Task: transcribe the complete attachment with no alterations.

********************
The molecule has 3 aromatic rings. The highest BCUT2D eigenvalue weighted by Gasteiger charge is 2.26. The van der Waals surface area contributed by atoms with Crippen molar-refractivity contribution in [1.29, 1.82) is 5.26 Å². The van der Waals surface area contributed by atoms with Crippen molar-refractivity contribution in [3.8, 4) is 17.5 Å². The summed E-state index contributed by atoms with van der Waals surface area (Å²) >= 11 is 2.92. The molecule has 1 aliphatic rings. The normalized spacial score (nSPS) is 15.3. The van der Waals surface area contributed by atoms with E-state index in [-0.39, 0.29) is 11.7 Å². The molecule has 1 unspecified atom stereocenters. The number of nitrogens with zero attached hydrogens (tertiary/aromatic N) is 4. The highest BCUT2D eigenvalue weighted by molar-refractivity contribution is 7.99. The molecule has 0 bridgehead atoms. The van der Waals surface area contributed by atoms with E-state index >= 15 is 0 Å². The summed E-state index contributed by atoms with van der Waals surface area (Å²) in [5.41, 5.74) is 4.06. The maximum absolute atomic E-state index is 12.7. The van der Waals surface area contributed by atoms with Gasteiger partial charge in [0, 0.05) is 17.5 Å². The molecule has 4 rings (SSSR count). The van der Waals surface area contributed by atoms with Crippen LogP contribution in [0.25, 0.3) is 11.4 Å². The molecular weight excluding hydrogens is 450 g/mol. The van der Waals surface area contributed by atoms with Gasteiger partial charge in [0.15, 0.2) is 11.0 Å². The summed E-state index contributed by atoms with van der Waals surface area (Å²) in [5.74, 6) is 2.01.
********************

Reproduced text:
The molecule has 3 aromatic rings. The highest BCUT2D eigenvalue weighted by Gasteiger charge is 2.26. The van der Waals surface area contributed by atoms with Crippen molar-refractivity contribution in [1.29, 1.82) is 5.26 Å². The van der Waals surface area contributed by atoms with Crippen molar-refractivity contribution in [3.8, 4) is 17.5 Å². The summed E-state index contributed by atoms with van der Waals surface area (Å²) >= 11 is 2.92. The molecule has 1 aliphatic rings. The normalized spacial score (nSPS) is 15.3. The van der Waals surface area contributed by atoms with E-state index in [-0.39, 0.29) is 11.7 Å². The molecule has 1 unspecified atom stereocenters. The number of nitrogens with zero attached hydrogens (tertiary/aromatic N) is 4. The highest BCUT2D eigenvalue weighted by molar-refractivity contribution is 7.99. The molecule has 0 bridgehead atoms. The van der Waals surface area contributed by atoms with E-state index >= 15 is 0 Å². The summed E-state index contributed by atoms with van der Waals surface area (Å²) in [5.41, 5.74) is 4.06. The maximum absolute atomic E-state index is 12.7. The van der Waals surface area contributed by atoms with Gasteiger partial charge in [0, 0.05) is 17.5 Å². The molecule has 4 rings (SSSR count). The van der Waals surface area contributed by atoms with Crippen LogP contribution in [0.25, 0.3) is 11.4 Å². The molecular weight excluding hydrogens is 450 g/mol. The van der Waals surface area contributed by atoms with Gasteiger partial charge in [0.15, 0.2) is 11.0 Å². The summed E-state index contributed by atoms with van der Waals surface area (Å²) in [5.74, 6) is 2.01.